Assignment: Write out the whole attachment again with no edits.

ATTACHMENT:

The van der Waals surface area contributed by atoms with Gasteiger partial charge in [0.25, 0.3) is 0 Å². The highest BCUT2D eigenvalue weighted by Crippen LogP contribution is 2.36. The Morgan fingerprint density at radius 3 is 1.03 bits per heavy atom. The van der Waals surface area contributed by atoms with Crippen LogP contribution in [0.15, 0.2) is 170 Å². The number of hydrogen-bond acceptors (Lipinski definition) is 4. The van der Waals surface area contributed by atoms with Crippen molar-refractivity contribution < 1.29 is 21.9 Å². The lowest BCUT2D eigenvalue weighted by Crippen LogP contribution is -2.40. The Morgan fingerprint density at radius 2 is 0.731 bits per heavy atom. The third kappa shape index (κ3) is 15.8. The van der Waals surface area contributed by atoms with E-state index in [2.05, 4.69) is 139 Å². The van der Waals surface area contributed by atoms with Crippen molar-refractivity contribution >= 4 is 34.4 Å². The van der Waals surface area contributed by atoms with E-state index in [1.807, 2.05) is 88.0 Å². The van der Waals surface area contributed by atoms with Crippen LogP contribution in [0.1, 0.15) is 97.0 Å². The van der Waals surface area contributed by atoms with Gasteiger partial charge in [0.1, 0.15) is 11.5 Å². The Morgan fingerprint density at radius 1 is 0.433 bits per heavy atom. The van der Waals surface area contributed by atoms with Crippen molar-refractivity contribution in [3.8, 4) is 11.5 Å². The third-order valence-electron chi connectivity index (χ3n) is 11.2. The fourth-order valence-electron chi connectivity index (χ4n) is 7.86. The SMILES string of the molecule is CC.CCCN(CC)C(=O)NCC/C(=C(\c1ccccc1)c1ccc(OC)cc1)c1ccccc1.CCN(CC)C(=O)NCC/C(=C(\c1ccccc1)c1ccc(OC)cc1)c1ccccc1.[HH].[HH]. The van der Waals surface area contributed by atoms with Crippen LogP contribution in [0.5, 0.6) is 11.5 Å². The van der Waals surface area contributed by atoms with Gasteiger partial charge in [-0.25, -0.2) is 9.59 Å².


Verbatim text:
The van der Waals surface area contributed by atoms with Gasteiger partial charge in [0.25, 0.3) is 0 Å². The highest BCUT2D eigenvalue weighted by Crippen LogP contribution is 2.36. The Morgan fingerprint density at radius 3 is 1.03 bits per heavy atom. The van der Waals surface area contributed by atoms with Crippen LogP contribution in [0.15, 0.2) is 170 Å². The number of hydrogen-bond acceptors (Lipinski definition) is 4. The van der Waals surface area contributed by atoms with Crippen molar-refractivity contribution < 1.29 is 21.9 Å². The lowest BCUT2D eigenvalue weighted by Crippen LogP contribution is -2.40. The Morgan fingerprint density at radius 2 is 0.731 bits per heavy atom. The third kappa shape index (κ3) is 15.8. The van der Waals surface area contributed by atoms with E-state index in [2.05, 4.69) is 139 Å². The van der Waals surface area contributed by atoms with Crippen molar-refractivity contribution >= 4 is 34.4 Å². The van der Waals surface area contributed by atoms with E-state index in [1.807, 2.05) is 88.0 Å². The van der Waals surface area contributed by atoms with Crippen LogP contribution in [0.1, 0.15) is 97.0 Å². The van der Waals surface area contributed by atoms with Gasteiger partial charge in [0.1, 0.15) is 11.5 Å². The Morgan fingerprint density at radius 1 is 0.433 bits per heavy atom. The van der Waals surface area contributed by atoms with Crippen molar-refractivity contribution in [3.8, 4) is 11.5 Å². The third-order valence-electron chi connectivity index (χ3n) is 11.2. The fourth-order valence-electron chi connectivity index (χ4n) is 7.86. The SMILES string of the molecule is CC.CCCN(CC)C(=O)NCC/C(=C(\c1ccccc1)c1ccc(OC)cc1)c1ccccc1.CCN(CC)C(=O)NCC/C(=C(\c1ccccc1)c1ccc(OC)cc1)c1ccccc1.[HH].[HH]. The van der Waals surface area contributed by atoms with Crippen LogP contribution in [0.5, 0.6) is 11.5 Å². The van der Waals surface area contributed by atoms with Gasteiger partial charge in [-0.25, -0.2) is 9.59 Å².